I’ve been asked to write for the library of change and this had me thinking today about what inspires me? a lot of literature has informed and dared me to think of life as an artist and writer to come to things from a different perspective. artists and writers live in a million alternative worlds and occasionally i manage to share these with the reader or viewer. so to capture a few things that have inspired me and for which i am so grateful: (monthly subscription of) oh comely magazine, granta and specifically doris lessing on “the roads in london” in this granta edition, carol ann duffy’s poetry and peter kneebone a self taught artist who’s still fresh and funny today. #inspiration#peterkneebone#carolannduffy#dorislessing#london#granta#ohcomely#inthestudio#libraryofchange
'this sense of empowerment through knowledge is one that i now realise defines the success of any work that involves change. to know about the big picture problems is not enough; we have to understand the mindsets that underpin them in order to see what is preventing change, and shift it. ultimately, the book beautifully encapsulates the challenge that climate change posed to me - that to change the systems that we have enabled through our culture, values, choices and behaviours, we ultimately have to know and change ourselves.' .
Today we remember my 'adopted' irish grandmother pauline curran, who passed away 4 years ago. i wrote about how she (re)defined my sense of belonging and roots for the newly launched @libraryofchange - a beautiful space of cultural celebration & inspiration through words, created by @longstream and @sholehj - read more here: https://www.libraryofchange.co.uk/single-post/2017/06/10/roots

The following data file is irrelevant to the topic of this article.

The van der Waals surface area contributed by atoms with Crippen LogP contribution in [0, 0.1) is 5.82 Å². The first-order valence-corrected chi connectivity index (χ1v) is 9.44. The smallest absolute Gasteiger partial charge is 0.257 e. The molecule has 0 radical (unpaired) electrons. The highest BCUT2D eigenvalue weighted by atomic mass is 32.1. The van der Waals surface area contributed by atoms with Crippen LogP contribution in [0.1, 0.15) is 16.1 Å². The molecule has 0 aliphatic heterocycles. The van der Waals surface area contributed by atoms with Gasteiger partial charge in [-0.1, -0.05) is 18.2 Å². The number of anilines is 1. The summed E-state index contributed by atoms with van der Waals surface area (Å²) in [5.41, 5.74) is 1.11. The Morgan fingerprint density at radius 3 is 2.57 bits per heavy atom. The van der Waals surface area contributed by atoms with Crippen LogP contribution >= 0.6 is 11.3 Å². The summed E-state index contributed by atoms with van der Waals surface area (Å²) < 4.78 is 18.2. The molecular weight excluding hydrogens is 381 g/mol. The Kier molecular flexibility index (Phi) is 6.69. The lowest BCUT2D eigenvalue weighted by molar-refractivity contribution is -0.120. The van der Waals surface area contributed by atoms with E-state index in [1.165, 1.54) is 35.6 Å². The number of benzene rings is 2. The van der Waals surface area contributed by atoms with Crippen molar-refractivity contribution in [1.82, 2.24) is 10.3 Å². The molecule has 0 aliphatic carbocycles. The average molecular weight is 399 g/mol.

below is an extract from the eulogy i had the privilege of reading at her funeral:
much has been said about grandma’s celebratory spirit; it’s most beautiful and constant manifestation was that she loved – and celebrated – the people she held dear.
i feel blessed to have been one of those people, and i’d like to take a moment to reflect on what grandma meant to my parents, my siblings, and i.
simone weil wrote that, “to be rooted is perhaps the most important and the least recognised need of the human soul.” by including us among her own, she gave us a sense of belonging. that an iranian family unit somehow finds that it has roots in ireland is certainly quite unusual. it is also the most defining reality of our lives.
i have always described my ‘irish grandma’ as a woman of great class. she was a beautiful lady, but her style lay most of all in her human warmth and generosity. she remembered everything, she paid attention to details – like making note of the weather on your holiday destination. and she valued everyone. grandma’s home was one where you were always made to feel welcome.
one of the things i loved the most about grandma was how fierce her hugs were. so tight, so meaningful. she could be disarmingly sharp in her observations, but she was unflinchingly loyal. you knew that she was your champion.
we have a saying in persian, when loved ones are absent in a gathering that translates as: their place is empty. what it means is that though their place is empty, they aren’t forgotten.
grandma, we gather today to remember you, and in many ways, every time we gather together will be in your memory.